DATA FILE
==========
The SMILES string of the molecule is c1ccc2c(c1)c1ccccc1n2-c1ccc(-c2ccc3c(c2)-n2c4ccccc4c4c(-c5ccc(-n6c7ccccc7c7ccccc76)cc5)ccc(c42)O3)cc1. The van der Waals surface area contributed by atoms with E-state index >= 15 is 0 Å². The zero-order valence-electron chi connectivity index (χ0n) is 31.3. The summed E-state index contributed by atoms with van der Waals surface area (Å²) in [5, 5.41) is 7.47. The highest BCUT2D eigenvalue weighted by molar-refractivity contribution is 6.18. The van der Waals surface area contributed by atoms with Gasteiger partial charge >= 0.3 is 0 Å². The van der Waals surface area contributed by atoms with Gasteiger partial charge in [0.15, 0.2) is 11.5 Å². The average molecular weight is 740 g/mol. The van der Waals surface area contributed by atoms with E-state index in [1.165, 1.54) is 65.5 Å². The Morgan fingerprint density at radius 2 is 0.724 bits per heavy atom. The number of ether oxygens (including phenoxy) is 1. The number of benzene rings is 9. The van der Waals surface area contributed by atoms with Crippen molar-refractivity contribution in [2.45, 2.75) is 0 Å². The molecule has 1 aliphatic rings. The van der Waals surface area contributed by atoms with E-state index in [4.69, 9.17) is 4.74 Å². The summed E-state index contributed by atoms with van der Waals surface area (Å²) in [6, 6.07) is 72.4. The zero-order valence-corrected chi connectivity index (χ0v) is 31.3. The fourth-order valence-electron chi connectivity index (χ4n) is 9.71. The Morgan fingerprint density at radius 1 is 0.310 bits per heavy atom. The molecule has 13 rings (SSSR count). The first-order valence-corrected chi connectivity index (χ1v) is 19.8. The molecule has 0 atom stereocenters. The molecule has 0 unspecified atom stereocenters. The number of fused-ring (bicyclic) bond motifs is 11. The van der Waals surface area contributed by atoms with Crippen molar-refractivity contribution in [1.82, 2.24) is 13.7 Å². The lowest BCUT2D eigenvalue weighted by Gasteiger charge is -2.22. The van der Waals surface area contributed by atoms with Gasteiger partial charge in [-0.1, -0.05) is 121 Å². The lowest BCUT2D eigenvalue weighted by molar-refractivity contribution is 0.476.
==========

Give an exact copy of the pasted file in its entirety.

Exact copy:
The SMILES string of the molecule is c1ccc2c(c1)c1ccccc1n2-c1ccc(-c2ccc3c(c2)-n2c4ccccc4c4c(-c5ccc(-n6c7ccccc7c7ccccc76)cc5)ccc(c42)O3)cc1. The van der Waals surface area contributed by atoms with E-state index >= 15 is 0 Å². The zero-order valence-electron chi connectivity index (χ0n) is 31.3. The summed E-state index contributed by atoms with van der Waals surface area (Å²) in [5, 5.41) is 7.47. The highest BCUT2D eigenvalue weighted by molar-refractivity contribution is 6.18. The van der Waals surface area contributed by atoms with Gasteiger partial charge >= 0.3 is 0 Å². The van der Waals surface area contributed by atoms with Gasteiger partial charge in [0.15, 0.2) is 11.5 Å². The average molecular weight is 740 g/mol. The van der Waals surface area contributed by atoms with E-state index in [1.165, 1.54) is 65.5 Å². The Morgan fingerprint density at radius 2 is 0.724 bits per heavy atom. The number of ether oxygens (including phenoxy) is 1. The number of benzene rings is 9. The van der Waals surface area contributed by atoms with Crippen molar-refractivity contribution in [2.45, 2.75) is 0 Å². The molecule has 1 aliphatic rings. The van der Waals surface area contributed by atoms with E-state index in [4.69, 9.17) is 4.74 Å². The summed E-state index contributed by atoms with van der Waals surface area (Å²) in [6, 6.07) is 72.4. The zero-order valence-corrected chi connectivity index (χ0v) is 31.3. The fourth-order valence-electron chi connectivity index (χ4n) is 9.71. The Morgan fingerprint density at radius 1 is 0.310 bits per heavy atom. The molecule has 13 rings (SSSR count). The first-order valence-corrected chi connectivity index (χ1v) is 19.8. The molecule has 0 atom stereocenters. The molecule has 0 unspecified atom stereocenters. The number of fused-ring (bicyclic) bond motifs is 11. The van der Waals surface area contributed by atoms with Crippen molar-refractivity contribution in [1.82, 2.24) is 13.7 Å². The lowest BCUT2D eigenvalue weighted by Gasteiger charge is -2.22. The van der Waals surface area contributed by atoms with Gasteiger partial charge in [-0.1, -0.05) is 121 Å². The lowest BCUT2D eigenvalue weighted by molar-refractivity contribution is 0.476.